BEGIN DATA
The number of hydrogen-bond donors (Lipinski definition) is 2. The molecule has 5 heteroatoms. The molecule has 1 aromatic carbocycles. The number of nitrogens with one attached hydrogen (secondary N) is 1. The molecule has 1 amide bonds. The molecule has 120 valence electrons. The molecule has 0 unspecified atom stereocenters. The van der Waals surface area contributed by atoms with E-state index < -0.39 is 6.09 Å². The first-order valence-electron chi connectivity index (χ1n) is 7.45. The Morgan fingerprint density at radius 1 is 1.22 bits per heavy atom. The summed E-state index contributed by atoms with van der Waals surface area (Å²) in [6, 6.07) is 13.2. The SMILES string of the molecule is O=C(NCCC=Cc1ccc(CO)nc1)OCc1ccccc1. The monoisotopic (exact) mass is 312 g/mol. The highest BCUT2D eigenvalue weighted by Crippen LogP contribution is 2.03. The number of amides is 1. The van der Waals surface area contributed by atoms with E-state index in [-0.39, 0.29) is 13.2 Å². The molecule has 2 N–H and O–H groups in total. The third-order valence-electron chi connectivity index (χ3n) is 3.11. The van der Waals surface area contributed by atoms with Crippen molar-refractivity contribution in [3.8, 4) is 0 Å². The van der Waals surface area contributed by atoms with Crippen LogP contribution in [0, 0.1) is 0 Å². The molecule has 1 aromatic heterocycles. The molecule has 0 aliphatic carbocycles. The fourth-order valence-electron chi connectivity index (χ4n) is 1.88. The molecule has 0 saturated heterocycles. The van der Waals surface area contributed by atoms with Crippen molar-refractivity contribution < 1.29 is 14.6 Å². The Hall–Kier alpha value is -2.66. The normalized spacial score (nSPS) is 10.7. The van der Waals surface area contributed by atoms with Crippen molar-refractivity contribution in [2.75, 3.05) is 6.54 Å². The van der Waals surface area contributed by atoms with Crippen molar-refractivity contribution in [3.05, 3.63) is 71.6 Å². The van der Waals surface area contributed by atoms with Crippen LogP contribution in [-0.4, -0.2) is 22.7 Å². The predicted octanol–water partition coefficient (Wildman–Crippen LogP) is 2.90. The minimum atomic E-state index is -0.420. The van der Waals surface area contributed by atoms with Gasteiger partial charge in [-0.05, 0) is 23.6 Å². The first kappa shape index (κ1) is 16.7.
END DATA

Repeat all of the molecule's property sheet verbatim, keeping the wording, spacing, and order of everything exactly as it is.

The number of hydrogen-bond donors (Lipinski definition) is 2. The molecule has 5 heteroatoms. The molecule has 1 aromatic carbocycles. The number of nitrogens with one attached hydrogen (secondary N) is 1. The molecule has 1 amide bonds. The molecule has 120 valence electrons. The molecule has 0 unspecified atom stereocenters. The van der Waals surface area contributed by atoms with E-state index < -0.39 is 6.09 Å². The first-order valence-electron chi connectivity index (χ1n) is 7.45. The Morgan fingerprint density at radius 1 is 1.22 bits per heavy atom. The summed E-state index contributed by atoms with van der Waals surface area (Å²) in [6, 6.07) is 13.2. The SMILES string of the molecule is O=C(NCCC=Cc1ccc(CO)nc1)OCc1ccccc1. The monoisotopic (exact) mass is 312 g/mol. The highest BCUT2D eigenvalue weighted by Crippen LogP contribution is 2.03. The number of amides is 1. The van der Waals surface area contributed by atoms with E-state index in [-0.39, 0.29) is 13.2 Å². The molecule has 2 N–H and O–H groups in total. The third-order valence-electron chi connectivity index (χ3n) is 3.11. The van der Waals surface area contributed by atoms with Crippen molar-refractivity contribution in [3.8, 4) is 0 Å². The van der Waals surface area contributed by atoms with Crippen LogP contribution in [0, 0.1) is 0 Å². The molecule has 1 aromatic heterocycles. The molecule has 0 aliphatic carbocycles. The fourth-order valence-electron chi connectivity index (χ4n) is 1.88. The molecule has 0 saturated heterocycles. The van der Waals surface area contributed by atoms with Crippen molar-refractivity contribution < 1.29 is 14.6 Å². The Hall–Kier alpha value is -2.66. The normalized spacial score (nSPS) is 10.7. The van der Waals surface area contributed by atoms with Crippen molar-refractivity contribution in [2.75, 3.05) is 6.54 Å². The van der Waals surface area contributed by atoms with Crippen molar-refractivity contribution in [3.05, 3.63) is 71.6 Å². The van der Waals surface area contributed by atoms with Crippen LogP contribution in [-0.4, -0.2) is 22.7 Å². The predicted octanol–water partition coefficient (Wildman–Crippen LogP) is 2.90. The minimum atomic E-state index is -0.420. The van der Waals surface area contributed by atoms with Gasteiger partial charge in [-0.05, 0) is 23.6 Å². The first kappa shape index (κ1) is 16.7.